Old State, New Client
Irony died a million deaths on July 28 when Pervez Musharraf congratulated the Pakistan Supreme Court for getting rid of Nawaz Sharif. Musharraf himself is in exile and would have been in jail — after he conducted the last public coup against Sharif in 1999, banishing the latter into the safe arms of the Saudi royalty — if former army chief Ashfaq Kayani hadn’t given him safe passage.
Sharif distinguished himself by being tossed out of government all three times in his career. And, coming on the eve of its Independence Day, a more depressing fact for Pakistan can be recalled: no government has ever finished a five-year term.
There will be elections in 2018. But nobody, not even in Pakistan, is holding their breath for a rebirth of powerful civilian rule. The army, or an activist judiciary, can overthrow elected governments with impunity, and with terms like ‘ameen’ (honest) and ‘sadiq’ (righteous) tossed around, who has a chance? Not Imran Khan. Perhaps not even Shahbaz Sharif.
It’s an indication of the relative space Pakistan has in our lives that neither India nor US lost sleep over what happened last week. But China’s growing alarm came through. In an unusual statement, Beijing asked Pakistan to concentrate on its economy.
India does not have a Pakistan policy that has any informed strategy driving it. Now our approach to Pakistan is centred on counterterrorism. Think surgical strikes and the terrorist-flushing operations currently underway in Jammu and Kashmir. Tomorrow, it might be something else.
The Trump administration, too, is working out its Pakistan policy, whi- ch, from all accounts, may be less indulgent than before. But we will only know if we are woken up by a tweet.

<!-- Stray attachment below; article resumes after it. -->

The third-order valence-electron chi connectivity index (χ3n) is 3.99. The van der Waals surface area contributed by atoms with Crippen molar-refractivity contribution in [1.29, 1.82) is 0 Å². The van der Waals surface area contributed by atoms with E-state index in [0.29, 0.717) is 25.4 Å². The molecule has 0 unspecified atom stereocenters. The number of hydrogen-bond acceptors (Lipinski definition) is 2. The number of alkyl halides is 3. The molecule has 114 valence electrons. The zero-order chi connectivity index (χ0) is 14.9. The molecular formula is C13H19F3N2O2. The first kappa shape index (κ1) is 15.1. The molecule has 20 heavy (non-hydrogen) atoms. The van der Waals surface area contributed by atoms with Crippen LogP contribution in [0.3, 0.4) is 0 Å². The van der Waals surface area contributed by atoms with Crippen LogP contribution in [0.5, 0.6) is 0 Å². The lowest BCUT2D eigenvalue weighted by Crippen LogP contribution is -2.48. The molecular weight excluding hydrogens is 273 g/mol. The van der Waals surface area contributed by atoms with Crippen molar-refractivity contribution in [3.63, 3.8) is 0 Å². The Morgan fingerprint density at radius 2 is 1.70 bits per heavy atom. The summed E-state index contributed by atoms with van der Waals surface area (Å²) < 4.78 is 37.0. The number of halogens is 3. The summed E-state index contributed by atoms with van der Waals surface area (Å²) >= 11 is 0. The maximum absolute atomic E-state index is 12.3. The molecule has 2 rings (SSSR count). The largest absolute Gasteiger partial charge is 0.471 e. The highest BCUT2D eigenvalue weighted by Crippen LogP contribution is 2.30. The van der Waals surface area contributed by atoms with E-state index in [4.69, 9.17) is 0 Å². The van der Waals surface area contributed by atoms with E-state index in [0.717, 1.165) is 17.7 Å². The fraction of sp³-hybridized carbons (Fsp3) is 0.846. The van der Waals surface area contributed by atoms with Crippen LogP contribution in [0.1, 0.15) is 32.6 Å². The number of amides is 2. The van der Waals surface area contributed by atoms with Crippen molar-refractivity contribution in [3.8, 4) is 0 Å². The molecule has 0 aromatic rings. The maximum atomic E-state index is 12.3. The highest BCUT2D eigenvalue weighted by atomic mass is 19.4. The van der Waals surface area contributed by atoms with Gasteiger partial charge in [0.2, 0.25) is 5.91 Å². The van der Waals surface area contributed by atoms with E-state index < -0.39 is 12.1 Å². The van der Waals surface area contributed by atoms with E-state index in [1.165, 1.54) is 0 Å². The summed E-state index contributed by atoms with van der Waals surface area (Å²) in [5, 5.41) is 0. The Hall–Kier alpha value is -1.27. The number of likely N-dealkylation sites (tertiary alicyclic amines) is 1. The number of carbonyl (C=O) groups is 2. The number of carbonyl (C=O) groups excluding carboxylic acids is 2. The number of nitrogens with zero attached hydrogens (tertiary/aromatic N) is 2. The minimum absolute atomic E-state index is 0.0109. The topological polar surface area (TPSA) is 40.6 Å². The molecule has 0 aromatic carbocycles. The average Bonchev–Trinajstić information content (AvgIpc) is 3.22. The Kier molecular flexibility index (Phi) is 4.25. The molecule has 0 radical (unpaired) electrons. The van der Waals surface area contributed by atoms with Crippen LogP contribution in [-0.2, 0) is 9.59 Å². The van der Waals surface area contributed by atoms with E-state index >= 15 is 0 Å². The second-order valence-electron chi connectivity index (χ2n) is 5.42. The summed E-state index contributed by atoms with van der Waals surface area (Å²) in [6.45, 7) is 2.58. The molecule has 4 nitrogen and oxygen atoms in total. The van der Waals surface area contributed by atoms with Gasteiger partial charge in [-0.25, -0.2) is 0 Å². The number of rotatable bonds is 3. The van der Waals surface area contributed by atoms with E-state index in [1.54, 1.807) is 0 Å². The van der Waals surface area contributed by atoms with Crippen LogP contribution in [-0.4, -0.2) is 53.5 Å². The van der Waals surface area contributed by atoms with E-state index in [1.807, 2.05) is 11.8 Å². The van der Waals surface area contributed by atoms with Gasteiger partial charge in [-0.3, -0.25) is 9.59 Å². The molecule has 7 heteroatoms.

Pakistan’s US cushion is getting harder and more lumpy. That leaves Rawalpindi with one comfort zone: China. Its potentially massive investment in the China-Pakistan Economic Corridor (CPEC), a flagship project for Xi Jinping’s One Belt, One Road (Obor) initiative, is a lifeline for both countries.
Sharif ’s ouster may have put a shadow on some CPEC projects. But by and large, the Pakistani security establishment will strive to insulate the CPEC’s promise from political and economic instability — ‘promise’ here being the operative word.
In the second half of 2016, Pakistan’s exports to China fell by almost 8%, while imports jumped by close to 30%, making the CPEC more about China and less about Pakistan, a fact that has kept Pakistan’s private sector from investing meaningfully into it. But the Pakistani army controls its future and its narrative, and economic growth for it means China and the CPEC.
But Pakistan’s economic numbers continue to remain grim. Government debt is 66.5% of GDP in 2016; external debt is high at $75 billion; forex reserves are down to $21 billion. The International Monetary Fund looms large again because Pakistan has not completed any of the promised tax reforms.
China will, therefore, have a greater involvement in Pakistan’s affairs and its destiny, particularly if Pakistan is headed south. This could mean a number of things: Pakistan’s agriculture sector will produce for China’s Xinjiang region, but with lower economic demand, and returns from the huge investment in the power sector will remain low.